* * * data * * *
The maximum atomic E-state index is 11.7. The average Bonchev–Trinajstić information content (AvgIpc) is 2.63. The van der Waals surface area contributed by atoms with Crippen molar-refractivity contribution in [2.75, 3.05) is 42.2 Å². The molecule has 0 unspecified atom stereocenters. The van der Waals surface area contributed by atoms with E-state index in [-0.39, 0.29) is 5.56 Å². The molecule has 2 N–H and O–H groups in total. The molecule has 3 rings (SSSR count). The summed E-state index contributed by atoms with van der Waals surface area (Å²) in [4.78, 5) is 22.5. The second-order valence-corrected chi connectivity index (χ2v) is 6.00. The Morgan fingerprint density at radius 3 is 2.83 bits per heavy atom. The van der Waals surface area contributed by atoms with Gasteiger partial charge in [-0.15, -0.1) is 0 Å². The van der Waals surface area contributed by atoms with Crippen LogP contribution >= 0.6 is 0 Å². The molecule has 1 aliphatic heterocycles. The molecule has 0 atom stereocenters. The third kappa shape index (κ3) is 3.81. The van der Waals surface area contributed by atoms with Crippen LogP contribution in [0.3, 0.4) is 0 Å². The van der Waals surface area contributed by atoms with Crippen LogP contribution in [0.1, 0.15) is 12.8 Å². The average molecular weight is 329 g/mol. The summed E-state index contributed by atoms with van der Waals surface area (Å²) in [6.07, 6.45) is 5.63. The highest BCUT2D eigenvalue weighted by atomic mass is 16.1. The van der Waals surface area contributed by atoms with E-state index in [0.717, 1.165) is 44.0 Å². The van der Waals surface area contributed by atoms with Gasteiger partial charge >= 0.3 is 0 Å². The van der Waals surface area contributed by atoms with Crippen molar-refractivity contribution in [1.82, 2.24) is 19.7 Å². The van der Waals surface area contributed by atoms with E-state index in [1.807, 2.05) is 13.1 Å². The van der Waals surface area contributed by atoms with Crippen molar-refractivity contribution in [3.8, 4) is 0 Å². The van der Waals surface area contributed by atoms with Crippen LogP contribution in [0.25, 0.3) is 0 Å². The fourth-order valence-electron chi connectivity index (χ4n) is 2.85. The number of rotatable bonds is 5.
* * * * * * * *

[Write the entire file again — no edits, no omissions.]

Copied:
The maximum atomic E-state index is 11.7. The average Bonchev–Trinajstić information content (AvgIpc) is 2.63. The van der Waals surface area contributed by atoms with Crippen molar-refractivity contribution in [2.75, 3.05) is 42.2 Å². The molecule has 0 unspecified atom stereocenters. The van der Waals surface area contributed by atoms with E-state index in [-0.39, 0.29) is 5.56 Å². The molecule has 2 N–H and O–H groups in total. The molecule has 3 rings (SSSR count). The summed E-state index contributed by atoms with van der Waals surface area (Å²) in [4.78, 5) is 22.5. The second-order valence-corrected chi connectivity index (χ2v) is 6.00. The Morgan fingerprint density at radius 3 is 2.83 bits per heavy atom. The van der Waals surface area contributed by atoms with Gasteiger partial charge in [-0.15, -0.1) is 0 Å². The van der Waals surface area contributed by atoms with Crippen LogP contribution >= 0.6 is 0 Å². The molecule has 1 aliphatic heterocycles. The molecule has 0 atom stereocenters. The third kappa shape index (κ3) is 3.81. The van der Waals surface area contributed by atoms with Crippen LogP contribution in [0.3, 0.4) is 0 Å². The van der Waals surface area contributed by atoms with Crippen LogP contribution in [0.1, 0.15) is 12.8 Å². The average molecular weight is 329 g/mol. The summed E-state index contributed by atoms with van der Waals surface area (Å²) in [6.07, 6.45) is 5.63. The highest BCUT2D eigenvalue weighted by atomic mass is 16.1. The van der Waals surface area contributed by atoms with E-state index in [0.717, 1.165) is 44.0 Å². The van der Waals surface area contributed by atoms with Gasteiger partial charge >= 0.3 is 0 Å². The van der Waals surface area contributed by atoms with Crippen molar-refractivity contribution in [1.82, 2.24) is 19.7 Å². The van der Waals surface area contributed by atoms with E-state index in [1.807, 2.05) is 13.1 Å². The van der Waals surface area contributed by atoms with Crippen molar-refractivity contribution in [3.8, 4) is 0 Å². The van der Waals surface area contributed by atoms with Crippen LogP contribution in [0.25, 0.3) is 0 Å². The fourth-order valence-electron chi connectivity index (χ4n) is 2.85. The number of rotatable bonds is 5.